I provided the reporter with lots of information about the value of camera phones as well as the dark side. Dybis used the good examples I discussed and the "dark side" from other sources.

For example, she reports that one Detroit radio station encourages listeners to take camera phone photos of people with "mullet hairstyles, ugly outfits or working in drive-through windows" and posts the "winning" photos on the station's Web site.

Another example is a Michigan government official who attended a concert of the heavy metal group Goldsmack and had to lock his camera phone in his truck or it would be confiscated. Goldsmack didn't want any cameras in the audience.

Borders Books is beginning to ask authors who are speaking about their books before an audience in the store whether they mind camera phones, Dybis reports.

Sunday, November 30, 2003 in Banning camera phones, Privacy, Security | Permalink | Comments (0) | TrackBack

Tuesday, November 25, 2003

Newark legislature drafting law for camera phones and similar technology

The Newark Star-Ledger today reports the New Jersey Senate Judiciary Committee has approved a bill that would make it illegal to secretly view or videotape anyone in a private location where people undress or engage in intimate activity. The use of camera phones is one of the reasons the bill has been drafted.

"The old 'Peeping Tom' statutes, officials said, no longer cut it in an age when cameras that look like phones can be used to secretly photograph unsuspecting victims and then transmit those photos in seconds to the Internet for millions to see," reports Gabriel H. Gluck in the article.

One of the reasons for the Committee's action was a state appeals court overturning a conviction of a New Jersey man who hid a video recorder in a flower arrangement and recorded two women in his house when they undressed and showered in the bathroom. The judge ruled the current law only covered instances where someone peers into a window or other opening.

Concern about children

New Jersey YMCAs and other health clubs are concerned about camera phone perverts taking photos of children and are trying to determine how to deal with the potential problem, the article notes.

"But it is not just the ability of phones to take pictures that raises concerns. It is also the ability to transmit those photographs and post them on the Web. Unlike the Peeping Tom of another era, whose voyeurism had an audience of one, the Internet now makes it possible to record and share images for millions to see.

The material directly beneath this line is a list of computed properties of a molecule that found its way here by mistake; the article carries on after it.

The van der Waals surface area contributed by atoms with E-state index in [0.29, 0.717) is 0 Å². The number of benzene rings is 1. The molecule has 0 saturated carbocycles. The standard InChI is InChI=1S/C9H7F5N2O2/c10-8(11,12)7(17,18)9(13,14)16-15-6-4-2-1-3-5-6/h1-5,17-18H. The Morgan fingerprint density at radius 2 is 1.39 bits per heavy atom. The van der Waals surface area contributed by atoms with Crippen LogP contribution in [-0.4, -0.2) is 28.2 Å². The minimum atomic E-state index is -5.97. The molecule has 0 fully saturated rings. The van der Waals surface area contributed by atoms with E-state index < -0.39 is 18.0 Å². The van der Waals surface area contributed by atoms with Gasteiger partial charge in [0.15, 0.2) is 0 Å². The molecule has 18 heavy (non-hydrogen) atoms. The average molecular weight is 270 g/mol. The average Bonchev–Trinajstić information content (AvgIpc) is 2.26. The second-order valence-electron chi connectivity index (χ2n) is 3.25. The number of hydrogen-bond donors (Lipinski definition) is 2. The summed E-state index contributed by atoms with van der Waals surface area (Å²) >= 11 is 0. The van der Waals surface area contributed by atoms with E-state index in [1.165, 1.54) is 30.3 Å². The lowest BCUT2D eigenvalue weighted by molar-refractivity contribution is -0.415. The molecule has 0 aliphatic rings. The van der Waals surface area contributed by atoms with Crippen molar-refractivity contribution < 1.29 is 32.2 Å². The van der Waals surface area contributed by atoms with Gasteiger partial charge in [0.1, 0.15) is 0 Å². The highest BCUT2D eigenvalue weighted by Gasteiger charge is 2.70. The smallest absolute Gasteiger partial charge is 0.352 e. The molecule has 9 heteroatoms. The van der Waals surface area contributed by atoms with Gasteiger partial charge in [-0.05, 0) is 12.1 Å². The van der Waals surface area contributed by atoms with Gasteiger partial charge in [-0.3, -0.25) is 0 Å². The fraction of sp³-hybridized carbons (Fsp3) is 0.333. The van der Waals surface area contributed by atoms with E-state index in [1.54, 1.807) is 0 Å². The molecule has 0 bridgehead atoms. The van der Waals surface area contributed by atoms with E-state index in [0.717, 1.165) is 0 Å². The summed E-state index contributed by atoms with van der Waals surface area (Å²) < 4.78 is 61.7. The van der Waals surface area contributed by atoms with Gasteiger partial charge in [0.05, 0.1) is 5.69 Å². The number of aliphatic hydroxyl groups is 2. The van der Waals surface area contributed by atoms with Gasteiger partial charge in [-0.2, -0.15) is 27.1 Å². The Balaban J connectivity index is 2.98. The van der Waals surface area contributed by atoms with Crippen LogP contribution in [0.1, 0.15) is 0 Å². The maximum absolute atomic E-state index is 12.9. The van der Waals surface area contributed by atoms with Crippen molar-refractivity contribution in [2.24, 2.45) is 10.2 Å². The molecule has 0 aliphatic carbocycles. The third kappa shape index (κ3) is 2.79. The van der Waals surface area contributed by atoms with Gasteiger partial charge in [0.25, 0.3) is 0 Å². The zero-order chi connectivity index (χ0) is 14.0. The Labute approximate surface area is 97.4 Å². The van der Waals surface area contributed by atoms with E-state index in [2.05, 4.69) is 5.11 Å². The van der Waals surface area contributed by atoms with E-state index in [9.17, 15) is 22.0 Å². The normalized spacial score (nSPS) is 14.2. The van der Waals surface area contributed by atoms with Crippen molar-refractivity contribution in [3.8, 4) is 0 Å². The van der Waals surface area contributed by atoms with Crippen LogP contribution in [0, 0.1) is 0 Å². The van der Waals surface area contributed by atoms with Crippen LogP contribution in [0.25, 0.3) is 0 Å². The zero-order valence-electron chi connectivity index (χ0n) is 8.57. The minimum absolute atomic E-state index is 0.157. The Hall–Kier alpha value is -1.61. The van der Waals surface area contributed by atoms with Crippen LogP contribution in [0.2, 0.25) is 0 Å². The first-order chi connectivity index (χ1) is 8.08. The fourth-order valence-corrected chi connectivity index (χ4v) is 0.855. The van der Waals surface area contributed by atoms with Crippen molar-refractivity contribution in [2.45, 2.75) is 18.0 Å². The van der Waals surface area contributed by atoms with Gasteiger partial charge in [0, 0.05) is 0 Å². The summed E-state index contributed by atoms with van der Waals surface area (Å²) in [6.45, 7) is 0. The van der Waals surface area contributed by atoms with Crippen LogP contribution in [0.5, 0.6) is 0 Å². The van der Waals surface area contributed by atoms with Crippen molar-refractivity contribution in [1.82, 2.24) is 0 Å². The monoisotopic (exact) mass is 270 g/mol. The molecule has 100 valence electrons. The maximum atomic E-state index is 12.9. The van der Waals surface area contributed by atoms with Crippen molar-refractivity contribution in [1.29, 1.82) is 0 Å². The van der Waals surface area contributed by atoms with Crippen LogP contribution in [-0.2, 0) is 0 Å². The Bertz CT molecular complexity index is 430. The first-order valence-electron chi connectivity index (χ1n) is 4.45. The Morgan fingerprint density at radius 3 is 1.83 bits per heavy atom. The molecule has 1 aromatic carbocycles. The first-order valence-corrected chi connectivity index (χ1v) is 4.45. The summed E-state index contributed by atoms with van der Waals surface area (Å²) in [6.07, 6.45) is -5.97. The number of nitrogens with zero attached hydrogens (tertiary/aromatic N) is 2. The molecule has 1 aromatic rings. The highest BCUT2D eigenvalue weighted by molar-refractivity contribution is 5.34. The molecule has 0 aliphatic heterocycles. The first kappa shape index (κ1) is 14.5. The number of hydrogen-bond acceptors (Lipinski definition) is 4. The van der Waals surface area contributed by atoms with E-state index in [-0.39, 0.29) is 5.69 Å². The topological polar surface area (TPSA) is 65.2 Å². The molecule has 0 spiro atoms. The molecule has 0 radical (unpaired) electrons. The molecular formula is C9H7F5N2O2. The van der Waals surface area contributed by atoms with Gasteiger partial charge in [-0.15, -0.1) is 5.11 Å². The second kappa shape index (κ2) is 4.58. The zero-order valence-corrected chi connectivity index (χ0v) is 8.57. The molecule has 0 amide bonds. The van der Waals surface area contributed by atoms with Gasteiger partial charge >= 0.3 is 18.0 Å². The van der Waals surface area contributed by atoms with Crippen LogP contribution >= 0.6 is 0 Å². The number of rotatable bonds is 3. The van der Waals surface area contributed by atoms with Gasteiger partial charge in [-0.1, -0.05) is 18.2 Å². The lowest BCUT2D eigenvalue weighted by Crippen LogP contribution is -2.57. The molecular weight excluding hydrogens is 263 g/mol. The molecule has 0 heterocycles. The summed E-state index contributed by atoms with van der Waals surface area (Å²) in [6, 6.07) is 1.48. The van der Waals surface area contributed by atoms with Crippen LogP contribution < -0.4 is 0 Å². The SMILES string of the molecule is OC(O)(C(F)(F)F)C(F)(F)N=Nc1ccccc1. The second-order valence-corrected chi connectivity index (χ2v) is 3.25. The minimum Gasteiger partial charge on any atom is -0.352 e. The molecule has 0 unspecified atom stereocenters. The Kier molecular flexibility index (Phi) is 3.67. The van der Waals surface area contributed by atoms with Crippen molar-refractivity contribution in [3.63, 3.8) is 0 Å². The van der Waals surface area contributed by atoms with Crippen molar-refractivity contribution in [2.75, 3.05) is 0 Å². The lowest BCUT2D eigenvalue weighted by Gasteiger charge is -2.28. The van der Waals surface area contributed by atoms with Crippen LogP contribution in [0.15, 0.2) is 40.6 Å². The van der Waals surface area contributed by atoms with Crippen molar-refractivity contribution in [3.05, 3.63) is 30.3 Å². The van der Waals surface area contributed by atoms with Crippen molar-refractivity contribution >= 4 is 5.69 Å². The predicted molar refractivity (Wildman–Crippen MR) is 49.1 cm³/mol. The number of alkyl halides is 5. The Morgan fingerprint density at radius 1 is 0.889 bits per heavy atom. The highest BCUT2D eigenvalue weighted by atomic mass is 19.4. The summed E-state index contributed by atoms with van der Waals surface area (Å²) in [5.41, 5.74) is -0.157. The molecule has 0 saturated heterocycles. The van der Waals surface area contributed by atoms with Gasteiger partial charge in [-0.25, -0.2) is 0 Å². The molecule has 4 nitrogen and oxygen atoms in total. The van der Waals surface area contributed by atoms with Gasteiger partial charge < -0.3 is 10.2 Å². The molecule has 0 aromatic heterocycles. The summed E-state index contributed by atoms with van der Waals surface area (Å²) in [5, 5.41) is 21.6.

"State Attorney General Peter Harvey and other law enforcement officials have warned that New Jersey's current 'Peeping Tom' law is not adequate to address the threat to privacy posed by miniaturized cameras," the Star-Ledger reports.

No effect on Verizon Wireless?

The article quotes David Samberg, a Verizon Wireless spokesperson, who says new restrictions wouldn't hurt sales of camera phones. He says, "Verizon Wireless expects its customers to use common sense, be respectful, and be mindful of the laws out there."

Most customers will use common sense, but if there weren't lots of morons in the world there wouldn't be all the laws!

I will write and write and write again that the wireless industry has done an incompetent job of educating consumers and businesses about camera phones. Camera phones are being banned and laws are being written, and these very useful devices are looking pretty bad in the press.

Black eyes

The wireless industry had better damn well begin utilizing the talents of its advertising and marketing experts to provide customer education. How big a black eye does the camera phone industry want to get before it takes some action?

This is not about misleading the press. It's about doing more than running least-common-denominator TV ads. It's about promoting the value of camera phones for a variety of uses while, at the same time, providing information about how to be a "responsible" camera phone user.

Hey, cellular operators -- Do you want corporations to ban camera phones? Hey handset vendors -- Do you want to be forced to manufacture two versions of the same product (with and without a camera)? If you do, just continue to be incompetent in your marketing and public relations efforts and ignore the problem.